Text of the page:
"The pre-existing finance people represent the foundation and stability of the new finance department, and an incoming IPO-CFO should not automatically be seen as an easy replacement for other finance managers."
A Plus: A number of CFOs depart a company not long after the successful conclusion of an IPO. Is there such a thing as an IPO-specific CFO and how does he/she differ in skills or qualities from a post-IPO CFO?
ART: "Some people make careers of bringing companies to IPOs and then moving on, while others prefer to join a company, help it take off in the IPO, and then remain as the long term CFO. There is a lot of ongoing work after an IPO to keep a CFO occupied, not the least of which involves seeing wildly fluctuating stock prices post-IPO and handling those changes in a company's long term business plans. Also, long term investors want to see signs of continuity after an IPO, so CFO changes should not be done abruptly.
"We tend to see the IPO-specific CFO in the same way that we see IPO-specific CEO's. These are often people who are hired not only for their experience in IPO's but also for their biographies. Often these are people who come from a certain famous company in the same industry, or from other relevant successful firms, and their experiences at those companies are intended to suggest to prospective investors that this often much smaller firm now has senior managers at the helm who know what they're doing. These are the so-called 'been there-done that' kind of profiles. The suggestion to the investor is that this smaller company appears to be good enough in quality to attract senior managers from known firms.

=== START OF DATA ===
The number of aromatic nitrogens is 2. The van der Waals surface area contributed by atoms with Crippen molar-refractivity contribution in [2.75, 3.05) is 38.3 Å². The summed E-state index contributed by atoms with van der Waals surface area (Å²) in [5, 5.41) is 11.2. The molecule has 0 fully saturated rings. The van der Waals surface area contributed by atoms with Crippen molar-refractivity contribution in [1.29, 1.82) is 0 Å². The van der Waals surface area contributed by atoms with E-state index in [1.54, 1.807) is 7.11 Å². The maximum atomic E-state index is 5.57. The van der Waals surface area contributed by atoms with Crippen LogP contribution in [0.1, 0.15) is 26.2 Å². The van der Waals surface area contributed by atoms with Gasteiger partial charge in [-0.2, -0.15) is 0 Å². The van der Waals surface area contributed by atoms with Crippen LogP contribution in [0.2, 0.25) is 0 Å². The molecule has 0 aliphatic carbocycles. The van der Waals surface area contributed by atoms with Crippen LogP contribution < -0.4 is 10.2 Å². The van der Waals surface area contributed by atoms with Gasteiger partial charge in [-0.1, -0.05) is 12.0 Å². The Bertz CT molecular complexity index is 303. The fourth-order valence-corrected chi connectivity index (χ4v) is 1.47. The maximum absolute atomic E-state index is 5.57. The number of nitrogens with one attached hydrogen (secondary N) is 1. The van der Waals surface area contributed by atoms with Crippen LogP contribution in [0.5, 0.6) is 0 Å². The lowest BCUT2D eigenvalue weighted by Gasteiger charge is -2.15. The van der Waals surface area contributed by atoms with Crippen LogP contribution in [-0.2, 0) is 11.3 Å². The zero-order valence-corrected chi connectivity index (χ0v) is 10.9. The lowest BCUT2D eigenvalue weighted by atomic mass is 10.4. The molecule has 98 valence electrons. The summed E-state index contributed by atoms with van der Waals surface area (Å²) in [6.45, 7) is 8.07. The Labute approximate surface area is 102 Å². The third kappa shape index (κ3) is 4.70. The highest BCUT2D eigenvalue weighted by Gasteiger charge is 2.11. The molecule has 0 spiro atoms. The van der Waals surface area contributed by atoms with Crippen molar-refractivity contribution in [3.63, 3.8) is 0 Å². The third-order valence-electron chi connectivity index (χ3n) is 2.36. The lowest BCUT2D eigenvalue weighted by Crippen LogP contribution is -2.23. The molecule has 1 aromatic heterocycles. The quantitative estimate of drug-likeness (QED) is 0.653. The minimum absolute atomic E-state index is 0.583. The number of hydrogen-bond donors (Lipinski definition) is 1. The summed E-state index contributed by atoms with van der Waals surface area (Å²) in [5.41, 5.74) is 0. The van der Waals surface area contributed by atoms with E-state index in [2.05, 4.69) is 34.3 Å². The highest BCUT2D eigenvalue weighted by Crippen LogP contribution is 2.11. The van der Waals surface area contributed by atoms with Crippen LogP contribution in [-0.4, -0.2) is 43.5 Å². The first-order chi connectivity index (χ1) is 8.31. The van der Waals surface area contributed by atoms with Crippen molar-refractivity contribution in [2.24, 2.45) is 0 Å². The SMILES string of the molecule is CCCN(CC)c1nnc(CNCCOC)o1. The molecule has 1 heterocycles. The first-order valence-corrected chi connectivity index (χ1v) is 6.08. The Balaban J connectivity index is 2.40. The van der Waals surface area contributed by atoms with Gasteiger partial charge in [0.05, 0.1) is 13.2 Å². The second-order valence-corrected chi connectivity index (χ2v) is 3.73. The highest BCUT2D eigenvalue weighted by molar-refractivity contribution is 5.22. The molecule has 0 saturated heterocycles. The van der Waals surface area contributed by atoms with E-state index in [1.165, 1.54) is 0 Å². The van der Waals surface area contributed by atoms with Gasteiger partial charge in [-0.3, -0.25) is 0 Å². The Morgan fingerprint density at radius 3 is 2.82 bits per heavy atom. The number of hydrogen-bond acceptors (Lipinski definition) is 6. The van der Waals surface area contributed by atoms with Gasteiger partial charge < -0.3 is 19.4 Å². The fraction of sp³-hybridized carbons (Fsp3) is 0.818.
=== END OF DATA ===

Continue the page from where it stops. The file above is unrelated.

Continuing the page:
"A lot of the early IPO CFO stars and IPO CEO stars move on shortly after the IPO, either because they are only performing a job for a specific brief task or because their happiest comfort level for a certain kind or size of company is different from that of the post-IPO firm.
"The post-IPO CFO who usually stays a long time after making the IPO happen is a person who enjoys the new company and is someone who really is looking for a home, not just a momentary 'big hit' in the stock market and cash-out. That kind of person is someone who usually is excited about building something new and keeping the company strong, healthy and growing. Often these CFO's last for many years after the IPO.
"In many cases, however, after an IPO, it is necessary to bring in a whole other kind of person as CFO. If the first generation pre-IPO company CFO was more of a numbers-cruncher, and if the IPO-CFO was a more of a road-show 'rock star,' then the third generation of CFO -- the post-IPO CFO -- is more of a larger company, fast growth (and perhaps fast fall) specialist CFO.
"Because the 3rd generation CFO needs to deal with wide fluctuations in stock value, perhaps we might describe that kind of CFO as sort of a 'surfer CFO' profile, who can run finances for a large, now public company, under the greatest of scrutiny. Often these CFO's are CPA's or CA's. In a sense, they have the hardest job, because they are in the game for the long run, not just for an IPO announcement and execution. This person needs to be able to run a much larger finance department with a more sophisticated reporting structure, as well as have an eye on long term planning and mergers and acquisitions. In most cases, there will be a larger international finance need, as the now better funded company might wish to expand abroad."
A Plus: Given the recent accounting scandals in the US and Canada, what lessons could Chinese-invested companies learn in terms of choosing an appropriate CFO before an IPO?